28 August 2021

The bumble bee in Pierre Bonnard's tree


          Judas Tree, circa 1990, oil on canvas board, 25 X 15 cm

This is a small thing done in the field at Canto Grilet (across from the Châteaunoir) sometime back in the early nineties. I painted a series there one year, but this was my favourite. There were three or four mature Judas trees in the field that spring to life each May. The Judas tree is named for that scoundrel of Christianity who was said to have hung himself from it.

I always loved this small study because it's so wild, up-close, and in your face, as if I had dove into it like a bumble bee. 

I also remember thinking that I loved it because it made my heart sing. I had touched something inside me that I had longed for ever since I began working outdoors. After all, I never really wanted to paint like an Impressionist which is an easy trap to fall into here in the South of France. But I had to slog it out in the landscape long enough to find something that could really move me. I think I wanted to dissolve distance in a quiet sort of way.

But actually, I first had to learn to paint! The only way to learn was to go out and make lots of really bad paintings. Even when one thinks they have finally "got it", they rarely  do, even after being in the game for a long time. Great is alway one step ahead, and that's a good thing too because the best painting is ALWAYS the next painting, it is the one I'll do tomorrow which of course, now brings us to the PAST.

This painting by Alfred Sisley at the Met has always haunted me. It's entitled The Road from Versailles to Louveciennes, 1879, (and one can only imagine what it might look like today).

When in New York, I ventured uptown just to look at it, mostly on Friday evenings when it was open late. It drove crazy, and looking at it today, again, it still does.  

Google tells me that Sisley made 471 paintings in his lifetime. Not a great deal compared to what so many contemporary artists crank out these days but it's a different world; faster and less discerning perhaps. Sisley spent long hours on each picture outdoors, preferring to finish his work on the motif unlike other Impressionists who went back to the studio. 

He was an exceptionally modern painter who survived the dusty, dogmatic schooling of the Beaux Arts. Regarding painters and their work, he said that "every picture reveals a specific place in it which the artist has fallen in love". 

An interesting observation which I would like to contemplate a little before writing about because I see it somewhat differently. There will always be places in a picture of which the painter will be fond for any number of reasons, some, because they are wonderfully worked areas, whilst others, because they reveal the painter's flaws, mistakes even. The painter never forgets those spots for if he hasn't repaired them, he will have to live with them forever. Indeed!

He also said; "I like all those painters who have a strong feeling for Nature". 
That's for sure, I wholeheartedly agree with that. 

This painting has a tactile and spontaneous application of the paint which means that hidden under his British reserve there was also a passionate Frenchman (he was a dual national).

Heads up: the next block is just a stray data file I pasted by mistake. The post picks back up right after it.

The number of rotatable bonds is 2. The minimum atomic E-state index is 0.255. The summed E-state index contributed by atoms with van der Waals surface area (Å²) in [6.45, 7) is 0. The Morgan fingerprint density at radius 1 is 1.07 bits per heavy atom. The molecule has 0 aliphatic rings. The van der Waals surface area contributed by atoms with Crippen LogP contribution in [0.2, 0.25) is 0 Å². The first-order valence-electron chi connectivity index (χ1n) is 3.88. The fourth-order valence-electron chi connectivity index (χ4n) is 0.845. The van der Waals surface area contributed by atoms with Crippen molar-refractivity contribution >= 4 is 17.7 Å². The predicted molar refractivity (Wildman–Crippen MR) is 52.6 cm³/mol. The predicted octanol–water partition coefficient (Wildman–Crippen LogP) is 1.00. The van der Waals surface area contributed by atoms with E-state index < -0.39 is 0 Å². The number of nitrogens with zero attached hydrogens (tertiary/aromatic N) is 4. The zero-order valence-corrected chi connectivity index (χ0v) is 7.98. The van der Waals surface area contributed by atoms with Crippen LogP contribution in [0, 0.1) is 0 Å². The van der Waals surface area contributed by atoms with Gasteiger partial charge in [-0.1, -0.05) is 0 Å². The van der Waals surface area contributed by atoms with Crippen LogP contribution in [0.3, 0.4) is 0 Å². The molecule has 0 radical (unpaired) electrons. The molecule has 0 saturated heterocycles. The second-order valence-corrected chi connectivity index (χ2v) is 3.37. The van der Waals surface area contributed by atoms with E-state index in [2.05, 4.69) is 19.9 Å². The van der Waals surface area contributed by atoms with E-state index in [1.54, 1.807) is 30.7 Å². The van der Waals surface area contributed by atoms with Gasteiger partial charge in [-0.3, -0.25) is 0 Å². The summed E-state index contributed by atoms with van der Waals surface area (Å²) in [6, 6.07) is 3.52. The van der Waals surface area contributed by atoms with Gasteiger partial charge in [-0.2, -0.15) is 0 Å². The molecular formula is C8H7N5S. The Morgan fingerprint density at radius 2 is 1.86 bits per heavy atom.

What I hadn't learned already from Vincent Van Gogh's visceral sensuality I learned from this modest picture. Long before Vincent, Sisley's sky had revealed both clouds and air to be living entities. It had nothing to do with the world of permanence so often evoked in Cézanne's austere pictures. This is a sky of stormy emotion, one that erupts, then dissipates within hours. 

It looks like an early winter landscape to me just before the November chill. The large tree on the left, (in the relative foreground) wiggles and writhes like an old oak resisting the change of seasons; holding on, and holding off, with all its might to its last leaves. The tree to the right of the figures might be an elm, or mulberry, who knows? But unlike the great oak, it has accepted its fate and surrendered its colour. I love that it has been rendered with such lightness of touch. Painted with a rough hog's hair brush then scratched out with a stick even. Its faded leaves are  a lovely grey, and winter lives in its branches. Threadbare, one can almost see through it.

If one covers the entire foreground below the horizon line, one would be left with a picture of a sky and trees, for the most part, and suddenly, it might have been painted by Pierre Bonnard, a Bonnard in a big hurry though. But writing this, and looking at it continually, I might amend that and say that maybe the entire painting could have been done by Bonnard even if the foreground feels more Sisley. The tree (aforementioned on the left) feels so Bonnard! It's hard to describe just why, but it has something to do with the utter lack of pretension in it. It is painted with wild, childlike freedom, so charismatically Pierre Bonnard. Sisley was more of a technician than Bonnard but that it not a slight to either of them. In fact, this picture is rather atypical for Sisley, who is usually a smooth operator with a flawless sense of drawing, loyal perhaps to the older tenets of Impressionism, barely 30 years ahead of the younger, more pictorially modern and adventurous Bonnard. 

And finally, showing my work next to Sisley's might seem a tad presumptuous, or quite pretentious of me (though someone already did find this Blog pretentious, in fact). But, despite all this it has been posted with great humility and a reverence for this often overlooked hero of Impressionism.

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